Joining Earnhardt Jr. in the top 5 for the 2014 Daytona 500 were: Denny Hamlin who closed out a spectacular Speedweeks in second, Brad Keselowski in third, Jeff Gordon in fourth, and Jimmie Johnson who overcome two wrecks leading up to the 500 in fifth.
Rounding out the top 10 in the Daytona 500 were Matt Kenseth in sixth, Ricky Stenhouse, Jr. in seventh and Greg Biffle would bring his No. 16 Ford home in eighth. Austin Dillon would come home ninth in his first Cup Series race in the iconic No. 3 for Richard Childress Racing, while Casey Mears would round out the top 10.
A couple of major contenders for the Daytona 500 win would see their hopes dashed early on as Martin Truex, Jr. would blow up just 30 laps into the race, relegating him to a 43rd-place finish in his debut for Furniture Row Racing. Crew chief Todd Berrier was already in Nashville for a test session before the race was even over. Kyle Busch, meanwhile would have a pit road violation just before halfway and would spend much of the race battling back from that mistake. Busch would eventually finish 19th after leading 19 laps.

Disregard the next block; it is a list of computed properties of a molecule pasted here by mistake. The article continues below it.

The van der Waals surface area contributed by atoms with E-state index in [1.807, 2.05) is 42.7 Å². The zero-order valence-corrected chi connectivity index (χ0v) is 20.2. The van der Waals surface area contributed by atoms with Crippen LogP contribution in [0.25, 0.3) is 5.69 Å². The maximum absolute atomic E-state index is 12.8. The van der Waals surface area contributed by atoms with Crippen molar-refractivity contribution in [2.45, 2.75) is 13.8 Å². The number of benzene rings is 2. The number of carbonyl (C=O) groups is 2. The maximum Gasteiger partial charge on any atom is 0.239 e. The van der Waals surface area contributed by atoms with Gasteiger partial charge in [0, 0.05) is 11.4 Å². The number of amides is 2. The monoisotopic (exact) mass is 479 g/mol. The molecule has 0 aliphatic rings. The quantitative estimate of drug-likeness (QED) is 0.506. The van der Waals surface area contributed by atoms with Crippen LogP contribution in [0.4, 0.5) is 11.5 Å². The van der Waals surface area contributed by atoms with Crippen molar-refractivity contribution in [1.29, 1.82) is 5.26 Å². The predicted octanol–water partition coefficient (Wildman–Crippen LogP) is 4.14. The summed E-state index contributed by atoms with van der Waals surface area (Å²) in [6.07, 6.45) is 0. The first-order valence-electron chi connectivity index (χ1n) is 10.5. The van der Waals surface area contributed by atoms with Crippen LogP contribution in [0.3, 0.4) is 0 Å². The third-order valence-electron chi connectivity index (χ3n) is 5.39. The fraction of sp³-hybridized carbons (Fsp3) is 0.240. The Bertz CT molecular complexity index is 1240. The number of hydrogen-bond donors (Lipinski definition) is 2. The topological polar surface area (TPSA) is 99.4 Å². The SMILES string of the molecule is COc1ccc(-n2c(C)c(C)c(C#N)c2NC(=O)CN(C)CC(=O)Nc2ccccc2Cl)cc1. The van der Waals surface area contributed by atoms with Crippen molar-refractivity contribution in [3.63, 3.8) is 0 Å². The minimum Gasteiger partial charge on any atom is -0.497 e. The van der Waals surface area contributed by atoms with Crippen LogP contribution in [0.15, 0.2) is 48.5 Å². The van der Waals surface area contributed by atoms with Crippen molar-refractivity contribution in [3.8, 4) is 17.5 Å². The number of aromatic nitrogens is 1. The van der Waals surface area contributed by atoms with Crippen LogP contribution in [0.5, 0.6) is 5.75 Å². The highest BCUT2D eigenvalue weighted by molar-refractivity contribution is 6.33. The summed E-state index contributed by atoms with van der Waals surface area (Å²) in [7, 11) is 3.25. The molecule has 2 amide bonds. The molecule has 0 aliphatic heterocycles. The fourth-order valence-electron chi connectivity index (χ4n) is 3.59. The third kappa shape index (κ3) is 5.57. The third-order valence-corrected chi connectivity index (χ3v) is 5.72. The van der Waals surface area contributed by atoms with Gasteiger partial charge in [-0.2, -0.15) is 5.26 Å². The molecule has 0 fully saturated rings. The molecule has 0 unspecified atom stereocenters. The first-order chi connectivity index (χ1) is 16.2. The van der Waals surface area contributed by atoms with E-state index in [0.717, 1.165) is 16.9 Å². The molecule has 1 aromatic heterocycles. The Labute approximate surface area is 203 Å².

Danica Patrick would also be bit by bad luck as she was caught up in a multi-car wreck on lap 145. Patrick would lead her second consecutive Daytona 500, but wouldn’t have the finish to show for it finishing 40th. Tony Stewart would encounter a frustrating evening as well, with a fuel pickup problem derailing his quest for his first Daytona 500 win. Stewart would finish 35th.
A look at the Daytona 500 by the numbers. There were 42 lead changes among 18 drivers, while seven cautions for 39 laps would slow the race pace to 145.290 MPH.
Next week, the Sprint Cup Series heads to the “diamond in the desert,” Phoenix International Raceway for The Profit on CNBC 500K. The Green flag is scheduled for 3:15pm EST.
Nationwide Series Post-Race Quotes: Drive4COPD 300
posted by Thomas Bowles
Tuesday February 25, 2014
Frontstretch Interviews – Courtesy Mike Neff